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Covid-19: UK govt suspends rail franchises to stop firms collapsing

By Frank Prenesti

Date: Monday 23 Mar 2020

(Sharecast News) - The UK government effectively renationalised the railways on a temporary basis as it suspended all franchise agreements to help train companies avoid collapse due to the coronavirus pandemic.
The Department for Transport (DfT) said operators would be paid a small management fee to run services under emergency measures, with all revenue and cost risk transferred to the government for an initial period of six months.

It said on Monday that passenger numbers had fallen by up to 70%, while ticket sales were down by two-thirds.

The move would "llow us to ensure that trains necessary for key workers and essential travel continue to operate. No other passengers should travel. As we have already announced, services will be reduced from today (23 March 2020)".

"Anyone holding an advance ticket will be able to refund it free of charge. All season ticket holders can claim a refund for time unused on their tickets free of administrative charges. Ticket holders should contact their retailer for details."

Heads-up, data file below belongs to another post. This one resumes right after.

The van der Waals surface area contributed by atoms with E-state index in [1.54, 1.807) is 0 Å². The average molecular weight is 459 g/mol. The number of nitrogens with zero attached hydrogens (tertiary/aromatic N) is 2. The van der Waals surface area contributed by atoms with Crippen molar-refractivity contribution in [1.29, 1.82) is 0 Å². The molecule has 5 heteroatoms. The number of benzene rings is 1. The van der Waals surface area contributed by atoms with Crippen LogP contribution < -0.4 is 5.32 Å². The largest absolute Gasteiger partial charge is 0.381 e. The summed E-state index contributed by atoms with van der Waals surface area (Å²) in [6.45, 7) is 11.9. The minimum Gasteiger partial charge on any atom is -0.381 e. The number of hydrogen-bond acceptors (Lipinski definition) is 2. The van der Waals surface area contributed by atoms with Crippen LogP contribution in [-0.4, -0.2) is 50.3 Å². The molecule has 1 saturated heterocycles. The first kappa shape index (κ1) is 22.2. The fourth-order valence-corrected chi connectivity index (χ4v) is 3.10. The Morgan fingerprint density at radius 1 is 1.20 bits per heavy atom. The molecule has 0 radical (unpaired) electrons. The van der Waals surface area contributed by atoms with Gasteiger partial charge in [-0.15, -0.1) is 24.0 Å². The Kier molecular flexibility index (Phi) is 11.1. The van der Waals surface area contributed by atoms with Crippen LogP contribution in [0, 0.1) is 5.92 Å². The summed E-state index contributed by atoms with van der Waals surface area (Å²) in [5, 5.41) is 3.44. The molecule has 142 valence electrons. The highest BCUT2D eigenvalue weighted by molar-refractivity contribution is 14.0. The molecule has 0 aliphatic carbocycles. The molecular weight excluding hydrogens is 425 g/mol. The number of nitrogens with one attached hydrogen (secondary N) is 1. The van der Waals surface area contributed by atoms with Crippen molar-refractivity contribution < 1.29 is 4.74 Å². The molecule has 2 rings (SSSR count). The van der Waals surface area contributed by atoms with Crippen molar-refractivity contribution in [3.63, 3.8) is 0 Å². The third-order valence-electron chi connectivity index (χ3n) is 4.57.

"Allowing operators to enter insolvency would cause significantly more disruption to passengers and higher costs to the taxpayer. The management fee will allow operators to act in the national interest in tackling Covid-19."

The DfT said fees would be be set at a maximum of 2% of the cost base of the franchise before the pandemic began, intended to incentivise operators to meet reliability, punctuality and other targets.

The maximum fee will be far less than recent profits earned by train operators, the DfT added and said that it was prepared to stand in as an operator of last resort if any company did not wish to accept an Emergency Measures Agreement.


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